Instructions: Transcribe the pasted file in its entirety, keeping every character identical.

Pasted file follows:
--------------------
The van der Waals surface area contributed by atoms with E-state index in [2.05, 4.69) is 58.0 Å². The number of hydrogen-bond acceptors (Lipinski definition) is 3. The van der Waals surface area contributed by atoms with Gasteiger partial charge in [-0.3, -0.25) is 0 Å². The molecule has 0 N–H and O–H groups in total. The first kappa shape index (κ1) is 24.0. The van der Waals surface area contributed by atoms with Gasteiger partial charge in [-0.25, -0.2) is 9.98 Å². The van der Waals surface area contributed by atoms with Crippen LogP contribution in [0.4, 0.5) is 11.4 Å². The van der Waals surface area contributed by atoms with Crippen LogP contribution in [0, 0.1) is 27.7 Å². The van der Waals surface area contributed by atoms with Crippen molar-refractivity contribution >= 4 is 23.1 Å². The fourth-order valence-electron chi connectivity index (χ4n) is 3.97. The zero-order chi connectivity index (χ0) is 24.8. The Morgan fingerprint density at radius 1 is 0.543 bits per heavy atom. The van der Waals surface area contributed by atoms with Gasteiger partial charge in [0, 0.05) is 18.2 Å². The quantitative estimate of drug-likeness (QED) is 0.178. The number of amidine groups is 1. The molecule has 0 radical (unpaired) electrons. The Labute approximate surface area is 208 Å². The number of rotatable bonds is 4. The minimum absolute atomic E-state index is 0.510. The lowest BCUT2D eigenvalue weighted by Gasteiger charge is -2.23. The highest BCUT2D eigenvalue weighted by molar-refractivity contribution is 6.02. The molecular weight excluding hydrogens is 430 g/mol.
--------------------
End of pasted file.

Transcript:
The van der Waals surface area contributed by atoms with E-state index in [2.05, 4.69) is 58.0 Å². The number of hydrogen-bond acceptors (Lipinski definition) is 3. The van der Waals surface area contributed by atoms with Gasteiger partial charge in [-0.3, -0.25) is 0 Å². The molecule has 0 N–H and O–H groups in total. The first kappa shape index (κ1) is 24.0. The van der Waals surface area contributed by atoms with Gasteiger partial charge in [-0.25, -0.2) is 9.98 Å². The van der Waals surface area contributed by atoms with Crippen LogP contribution in [0.4, 0.5) is 11.4 Å². The van der Waals surface area contributed by atoms with Crippen LogP contribution in [0, 0.1) is 27.7 Å². The van der Waals surface area contributed by atoms with Crippen molar-refractivity contribution >= 4 is 23.1 Å². The fourth-order valence-electron chi connectivity index (χ4n) is 3.97. The zero-order chi connectivity index (χ0) is 24.8. The Morgan fingerprint density at radius 1 is 0.543 bits per heavy atom. The van der Waals surface area contributed by atoms with Gasteiger partial charge in [0, 0.05) is 18.2 Å². The quantitative estimate of drug-likeness (QED) is 0.178. The number of amidine groups is 1. The molecule has 0 radical (unpaired) electrons. The Labute approximate surface area is 208 Å². The number of rotatable bonds is 4. The minimum absolute atomic E-state index is 0.510. The lowest BCUT2D eigenvalue weighted by Gasteiger charge is -2.23. The highest BCUT2D eigenvalue weighted by molar-refractivity contribution is 6.02. The molecular weight excluding hydrogens is 430 g/mol.